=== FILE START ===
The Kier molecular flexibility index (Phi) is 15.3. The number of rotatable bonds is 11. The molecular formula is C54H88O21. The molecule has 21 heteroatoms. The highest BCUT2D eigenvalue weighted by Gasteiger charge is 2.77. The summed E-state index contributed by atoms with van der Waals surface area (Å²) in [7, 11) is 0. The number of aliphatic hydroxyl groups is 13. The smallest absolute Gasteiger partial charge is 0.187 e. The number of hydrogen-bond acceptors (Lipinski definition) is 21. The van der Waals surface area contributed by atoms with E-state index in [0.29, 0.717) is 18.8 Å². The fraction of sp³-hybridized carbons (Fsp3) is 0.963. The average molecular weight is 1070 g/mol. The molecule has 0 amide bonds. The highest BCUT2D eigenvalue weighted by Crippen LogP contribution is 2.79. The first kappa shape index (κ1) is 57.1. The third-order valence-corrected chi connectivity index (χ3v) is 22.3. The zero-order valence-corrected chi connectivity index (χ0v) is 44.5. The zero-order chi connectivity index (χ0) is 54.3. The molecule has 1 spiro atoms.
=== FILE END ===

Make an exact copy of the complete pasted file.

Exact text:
The Kier molecular flexibility index (Phi) is 15.3. The number of rotatable bonds is 11. The molecular formula is C54H88O21. The molecule has 21 heteroatoms. The highest BCUT2D eigenvalue weighted by Gasteiger charge is 2.77. The summed E-state index contributed by atoms with van der Waals surface area (Å²) in [7, 11) is 0. The number of aliphatic hydroxyl groups is 13. The smallest absolute Gasteiger partial charge is 0.187 e. The number of hydrogen-bond acceptors (Lipinski definition) is 21. The van der Waals surface area contributed by atoms with E-state index in [0.29, 0.717) is 18.8 Å². The fraction of sp³-hybridized carbons (Fsp3) is 0.963. The average molecular weight is 1070 g/mol. The molecule has 0 amide bonds. The highest BCUT2D eigenvalue weighted by Crippen LogP contribution is 2.79. The first kappa shape index (κ1) is 57.1. The third-order valence-corrected chi connectivity index (χ3v) is 22.3. The zero-order valence-corrected chi connectivity index (χ0v) is 44.5. The zero-order chi connectivity index (χ0) is 54.3. The molecule has 1 spiro atoms.